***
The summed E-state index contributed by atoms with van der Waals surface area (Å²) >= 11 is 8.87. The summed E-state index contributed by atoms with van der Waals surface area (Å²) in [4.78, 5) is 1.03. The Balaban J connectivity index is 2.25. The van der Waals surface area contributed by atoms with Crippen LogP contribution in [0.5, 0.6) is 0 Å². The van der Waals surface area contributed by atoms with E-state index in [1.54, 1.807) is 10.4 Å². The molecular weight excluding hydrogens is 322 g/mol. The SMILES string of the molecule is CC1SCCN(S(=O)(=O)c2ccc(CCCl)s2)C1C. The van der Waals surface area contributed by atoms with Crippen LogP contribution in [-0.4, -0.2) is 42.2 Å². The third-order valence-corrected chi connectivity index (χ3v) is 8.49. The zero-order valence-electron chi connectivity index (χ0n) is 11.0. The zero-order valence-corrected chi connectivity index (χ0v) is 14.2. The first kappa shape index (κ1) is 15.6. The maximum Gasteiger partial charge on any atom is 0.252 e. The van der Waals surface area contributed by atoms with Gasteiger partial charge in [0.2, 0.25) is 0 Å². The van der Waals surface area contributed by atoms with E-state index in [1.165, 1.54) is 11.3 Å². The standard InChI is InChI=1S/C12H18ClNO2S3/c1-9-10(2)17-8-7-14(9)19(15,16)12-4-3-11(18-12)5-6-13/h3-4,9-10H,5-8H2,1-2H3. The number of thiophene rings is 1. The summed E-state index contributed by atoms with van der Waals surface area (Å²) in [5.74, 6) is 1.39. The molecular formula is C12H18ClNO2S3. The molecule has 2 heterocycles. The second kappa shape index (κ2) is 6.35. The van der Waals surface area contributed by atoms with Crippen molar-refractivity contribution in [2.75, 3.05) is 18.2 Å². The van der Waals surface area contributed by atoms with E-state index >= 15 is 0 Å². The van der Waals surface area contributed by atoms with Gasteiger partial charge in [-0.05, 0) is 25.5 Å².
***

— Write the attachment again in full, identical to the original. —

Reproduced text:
The summed E-state index contributed by atoms with van der Waals surface area (Å²) >= 11 is 8.87. The summed E-state index contributed by atoms with van der Waals surface area (Å²) in [4.78, 5) is 1.03. The Balaban J connectivity index is 2.25. The van der Waals surface area contributed by atoms with Crippen LogP contribution in [0.5, 0.6) is 0 Å². The van der Waals surface area contributed by atoms with E-state index in [1.54, 1.807) is 10.4 Å². The molecular weight excluding hydrogens is 322 g/mol. The SMILES string of the molecule is CC1SCCN(S(=O)(=O)c2ccc(CCCl)s2)C1C. The van der Waals surface area contributed by atoms with Crippen LogP contribution in [-0.4, -0.2) is 42.2 Å². The third-order valence-corrected chi connectivity index (χ3v) is 8.49. The zero-order valence-electron chi connectivity index (χ0n) is 11.0. The zero-order valence-corrected chi connectivity index (χ0v) is 14.2. The first kappa shape index (κ1) is 15.6. The maximum Gasteiger partial charge on any atom is 0.252 e. The van der Waals surface area contributed by atoms with Gasteiger partial charge in [0.2, 0.25) is 0 Å². The van der Waals surface area contributed by atoms with E-state index in [1.165, 1.54) is 11.3 Å². The standard InChI is InChI=1S/C12H18ClNO2S3/c1-9-10(2)17-8-7-14(9)19(15,16)12-4-3-11(18-12)5-6-13/h3-4,9-10H,5-8H2,1-2H3. The number of thiophene rings is 1. The summed E-state index contributed by atoms with van der Waals surface area (Å²) in [5.74, 6) is 1.39. The molecular formula is C12H18ClNO2S3. The molecule has 2 heterocycles. The second kappa shape index (κ2) is 6.35. The van der Waals surface area contributed by atoms with Crippen molar-refractivity contribution in [2.75, 3.05) is 18.2 Å². The van der Waals surface area contributed by atoms with E-state index >= 15 is 0 Å². The van der Waals surface area contributed by atoms with Gasteiger partial charge in [-0.05, 0) is 25.5 Å².